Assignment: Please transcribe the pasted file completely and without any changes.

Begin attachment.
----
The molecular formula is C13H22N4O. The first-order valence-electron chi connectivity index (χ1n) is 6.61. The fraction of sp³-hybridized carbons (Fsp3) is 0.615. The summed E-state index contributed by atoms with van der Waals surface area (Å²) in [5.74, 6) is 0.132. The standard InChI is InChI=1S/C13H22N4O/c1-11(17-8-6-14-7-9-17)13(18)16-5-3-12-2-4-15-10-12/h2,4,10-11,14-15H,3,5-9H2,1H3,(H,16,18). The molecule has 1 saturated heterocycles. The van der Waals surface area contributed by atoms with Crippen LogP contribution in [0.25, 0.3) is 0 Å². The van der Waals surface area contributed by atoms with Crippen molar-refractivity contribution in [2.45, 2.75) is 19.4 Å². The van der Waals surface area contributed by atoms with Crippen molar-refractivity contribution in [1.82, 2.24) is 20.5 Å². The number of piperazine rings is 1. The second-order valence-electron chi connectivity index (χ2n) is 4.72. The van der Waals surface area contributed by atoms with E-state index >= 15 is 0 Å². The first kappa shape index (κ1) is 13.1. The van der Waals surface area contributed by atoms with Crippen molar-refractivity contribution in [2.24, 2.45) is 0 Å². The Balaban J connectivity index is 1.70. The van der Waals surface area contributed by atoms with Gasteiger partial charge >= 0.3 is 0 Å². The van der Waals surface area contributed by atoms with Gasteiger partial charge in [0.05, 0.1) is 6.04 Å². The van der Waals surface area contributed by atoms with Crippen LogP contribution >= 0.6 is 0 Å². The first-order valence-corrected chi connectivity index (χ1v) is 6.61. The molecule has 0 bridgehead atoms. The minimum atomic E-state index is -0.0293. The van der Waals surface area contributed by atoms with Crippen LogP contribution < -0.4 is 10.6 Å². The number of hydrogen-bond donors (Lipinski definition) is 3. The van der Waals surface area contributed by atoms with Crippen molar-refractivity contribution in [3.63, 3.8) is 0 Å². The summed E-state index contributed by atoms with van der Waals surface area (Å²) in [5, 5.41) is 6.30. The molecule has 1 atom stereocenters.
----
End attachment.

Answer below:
The molecular formula is C13H22N4O. The first-order valence-electron chi connectivity index (χ1n) is 6.61. The fraction of sp³-hybridized carbons (Fsp3) is 0.615. The summed E-state index contributed by atoms with van der Waals surface area (Å²) in [5.74, 6) is 0.132. The standard InChI is InChI=1S/C13H22N4O/c1-11(17-8-6-14-7-9-17)13(18)16-5-3-12-2-4-15-10-12/h2,4,10-11,14-15H,3,5-9H2,1H3,(H,16,18). The molecule has 1 saturated heterocycles. The van der Waals surface area contributed by atoms with Crippen LogP contribution in [0.25, 0.3) is 0 Å². The van der Waals surface area contributed by atoms with Crippen molar-refractivity contribution in [2.45, 2.75) is 19.4 Å². The van der Waals surface area contributed by atoms with Crippen molar-refractivity contribution in [1.82, 2.24) is 20.5 Å². The number of piperazine rings is 1. The second-order valence-electron chi connectivity index (χ2n) is 4.72. The van der Waals surface area contributed by atoms with E-state index >= 15 is 0 Å². The first kappa shape index (κ1) is 13.1. The van der Waals surface area contributed by atoms with Crippen molar-refractivity contribution in [2.24, 2.45) is 0 Å². The Balaban J connectivity index is 1.70. The van der Waals surface area contributed by atoms with Gasteiger partial charge >= 0.3 is 0 Å². The van der Waals surface area contributed by atoms with Gasteiger partial charge in [0.05, 0.1) is 6.04 Å². The van der Waals surface area contributed by atoms with Crippen LogP contribution >= 0.6 is 0 Å². The first-order valence-corrected chi connectivity index (χ1v) is 6.61. The molecule has 0 bridgehead atoms. The minimum atomic E-state index is -0.0293. The van der Waals surface area contributed by atoms with Crippen LogP contribution < -0.4 is 10.6 Å². The number of hydrogen-bond donors (Lipinski definition) is 3. The van der Waals surface area contributed by atoms with Crippen molar-refractivity contribution in [3.63, 3.8) is 0 Å². The summed E-state index contributed by atoms with van der Waals surface area (Å²) in [5, 5.41) is 6.30. The molecule has 1 atom stereocenters.